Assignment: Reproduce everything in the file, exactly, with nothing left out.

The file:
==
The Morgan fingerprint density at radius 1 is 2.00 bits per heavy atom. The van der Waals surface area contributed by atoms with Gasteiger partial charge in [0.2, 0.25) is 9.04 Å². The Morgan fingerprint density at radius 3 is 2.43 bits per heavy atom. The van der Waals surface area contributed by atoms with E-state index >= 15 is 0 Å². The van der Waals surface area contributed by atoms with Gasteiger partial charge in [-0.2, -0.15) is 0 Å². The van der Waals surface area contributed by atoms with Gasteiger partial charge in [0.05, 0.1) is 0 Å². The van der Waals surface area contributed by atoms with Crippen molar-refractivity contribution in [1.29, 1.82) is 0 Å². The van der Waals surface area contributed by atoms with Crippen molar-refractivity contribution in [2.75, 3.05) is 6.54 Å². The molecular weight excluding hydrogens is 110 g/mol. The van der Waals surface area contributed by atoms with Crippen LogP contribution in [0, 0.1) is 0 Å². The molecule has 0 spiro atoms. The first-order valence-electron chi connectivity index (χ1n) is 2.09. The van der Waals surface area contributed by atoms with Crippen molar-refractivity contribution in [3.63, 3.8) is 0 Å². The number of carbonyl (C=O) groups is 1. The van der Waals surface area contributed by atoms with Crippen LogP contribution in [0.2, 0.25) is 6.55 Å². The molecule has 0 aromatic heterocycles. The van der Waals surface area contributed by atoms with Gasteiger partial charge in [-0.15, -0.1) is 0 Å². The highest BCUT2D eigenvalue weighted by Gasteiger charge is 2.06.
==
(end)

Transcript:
The Morgan fingerprint density at radius 1 is 2.00 bits per heavy atom. The van der Waals surface area contributed by atoms with Gasteiger partial charge in [0.2, 0.25) is 9.04 Å². The Morgan fingerprint density at radius 3 is 2.43 bits per heavy atom. The van der Waals surface area contributed by atoms with E-state index >= 15 is 0 Å². The van der Waals surface area contributed by atoms with Gasteiger partial charge in [-0.2, -0.15) is 0 Å². The van der Waals surface area contributed by atoms with Gasteiger partial charge in [0.05, 0.1) is 0 Å². The van der Waals surface area contributed by atoms with Crippen molar-refractivity contribution in [1.29, 1.82) is 0 Å². The van der Waals surface area contributed by atoms with Crippen molar-refractivity contribution in [2.75, 3.05) is 6.54 Å². The molecular weight excluding hydrogens is 110 g/mol. The van der Waals surface area contributed by atoms with Crippen LogP contribution in [0, 0.1) is 0 Å². The molecule has 0 spiro atoms. The first-order valence-electron chi connectivity index (χ1n) is 2.09. The van der Waals surface area contributed by atoms with Crippen molar-refractivity contribution in [3.63, 3.8) is 0 Å². The number of carbonyl (C=O) groups is 1. The van der Waals surface area contributed by atoms with Crippen LogP contribution in [0.2, 0.25) is 6.55 Å². The molecule has 0 aromatic heterocycles. The van der Waals surface area contributed by atoms with Gasteiger partial charge in [-0.15, -0.1) is 0 Å². The highest BCUT2D eigenvalue weighted by Gasteiger charge is 2.06.